I have been thinking for a while about using high speed op amps as IF amps in a receiver. As mental as that might sound to some, it actually makes practical sense in someways. Gain is easy to set, impedance is easy to set, being that the IF is at a fixed frequency you are not worried about being broad banded and can tailor the circuit to suit by using a suitable op amp with sufficient bandwidth to do the job.

And that is where the problem lies, op amp gain bandwidth is given at unity gain, IE a gain of 1 and as soon as you start adding gain, you start losing bandwidth. This means that you need a unity bandwidth of Gain x MHz to be somewhere close and then you also need a op amp with a fast enough slew rate to deliver the waveform amplitude you desire.

Now there are what are called current controlled op amps that give much better gain bandwidths above unity, but they are kind of expensive and so that leaves using voltage controlled op amps and working around all its limitations, but as you start to get up there in unity gains above 300 MHz even they start becoming non cheap items also.

So a few weeks ago I was on one of the Chinese parts sellers just looking at all the different crap they have and for some reason I ended up in the op amp section and found an op amp with a few hundred MHz unity gain bandwidth for pretty cheap. And by cheap, i am talking in the 40c each kind of space. So i bought a few to try out.

So i built up the non inverting circuit as shown above. Which is quite simple to set the gain and the impedance’s just by changing the value of a few resistors.

This is the circuit built on the test board. While the op amp is an SMD part, its SOIC 8 so its big enough that even a dummy with coke bottle glasses could hand solder, but I am kind of slack in that regard so I used paste and hot air, i mean why not. LOL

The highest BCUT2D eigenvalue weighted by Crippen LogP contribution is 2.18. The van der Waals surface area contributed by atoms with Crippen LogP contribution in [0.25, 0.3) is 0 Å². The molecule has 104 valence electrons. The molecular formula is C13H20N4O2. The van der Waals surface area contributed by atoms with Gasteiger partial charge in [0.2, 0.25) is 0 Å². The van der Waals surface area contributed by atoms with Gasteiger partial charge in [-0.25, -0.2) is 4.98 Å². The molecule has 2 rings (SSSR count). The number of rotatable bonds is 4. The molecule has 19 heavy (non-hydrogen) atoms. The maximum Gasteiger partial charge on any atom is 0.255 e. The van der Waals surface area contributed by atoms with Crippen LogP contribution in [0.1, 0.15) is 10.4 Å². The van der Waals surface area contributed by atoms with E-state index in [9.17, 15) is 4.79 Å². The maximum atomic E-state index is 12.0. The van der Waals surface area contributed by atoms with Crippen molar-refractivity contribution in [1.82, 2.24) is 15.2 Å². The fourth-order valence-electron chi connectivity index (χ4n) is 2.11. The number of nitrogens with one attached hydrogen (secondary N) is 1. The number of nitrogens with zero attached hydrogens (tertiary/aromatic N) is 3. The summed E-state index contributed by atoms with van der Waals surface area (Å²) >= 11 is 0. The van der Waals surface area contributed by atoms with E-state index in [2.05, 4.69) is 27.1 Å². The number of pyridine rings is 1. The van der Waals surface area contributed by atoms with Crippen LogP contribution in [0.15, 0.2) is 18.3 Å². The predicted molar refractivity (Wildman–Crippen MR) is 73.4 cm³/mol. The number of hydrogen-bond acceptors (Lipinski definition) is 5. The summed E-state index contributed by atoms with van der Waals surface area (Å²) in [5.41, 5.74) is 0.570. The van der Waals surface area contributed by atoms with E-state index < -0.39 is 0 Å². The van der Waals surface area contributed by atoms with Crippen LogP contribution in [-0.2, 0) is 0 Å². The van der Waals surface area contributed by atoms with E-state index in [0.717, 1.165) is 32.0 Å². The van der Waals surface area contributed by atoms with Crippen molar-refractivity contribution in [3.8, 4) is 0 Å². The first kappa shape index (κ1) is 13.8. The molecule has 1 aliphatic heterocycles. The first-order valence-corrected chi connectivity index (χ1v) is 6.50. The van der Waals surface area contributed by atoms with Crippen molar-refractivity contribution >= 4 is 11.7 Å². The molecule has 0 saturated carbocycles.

You can see from the S21 gain plot that there is usable gain from 40m to 10m. I am not sure what that notch is, but i suspect that its an artifact from the nanovna, because a manual sweep of that section of spectrum using a function generator and oscilloscope did not show that dip.

Oh I should say that I have the gain set to 6x for this test. And slew rate was not an issue for 7MHz to 30MHz, with the op amp able to deliver 1.3v peak to peak quite happily. Below that, particularly around 80m, the op amp could not deliver much more than 500mV peak to peak. So for a 9MHz or 12MHz IF amplifier, the op amp might be a credible option.

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Measuring Gain Bandwidth With NanoVNA

The NanoVNA is more than just a fancy SWR meter for checking your antenna. Its much more and a very useful tool for the home brewer building amps and filters and the like. Now i have been buying things like crazy for various projects that I would like to build in the future. Often these parts are spec’ed for bands not of interest to me. So what do you do? Well you measure them at the frequency of interest and see how they work yourself.

Below is a MMIC amplifier part that I found for really cheap. By cheap I am talking in the 40 cents per range, so i bought 100 of them. I mean why not, they are spec’ed for 100mhz to 3gig with +30db of gain. Worst case senario they are kind of useless at HF and I will have parts for when I actually want to build things at VHF and up.

So anyway I had a test board built with 4 different circuits on it for testing out various parts I have here and it includes Op Amp, Mosfet and BJT amp circuits. So i decided to start with the MMIC and see what it can do.

The good thing about MMIC gain blocks is the fact that they have such a low parts count. 2 blocking caps an inductor, bypass cap and gain setting resistor. Initially i set the bias resistor a little to high and was getting a lot of distortion, so I halved the value and boom it was providing 24dB of gain at 7MHz, which is my go to frequency for all these sorts of tests. Next though, I wanted to see how the gain bandwidth was. My bandwidth of interest is HF so 3 to 30MHz, so just for shits and giggles I measures it out to the 6m band.

The test setup was Port 1 of the NanoVNA to the input of the test board, the output of the test board to the RF Sampler i made the other day, which was also connected to a dummyload and then back to Port 2 of the VNA. Then an sweep of was performed and the S21 Gain was measured.

Things actually looked quite nice and rather flat. A few dB down at 80m and 1 dB down at 6m. That is pretty good for a part with a minimum frequency of 100MHz. So all in all, this part is a winner and something I can use in a project sometime soon.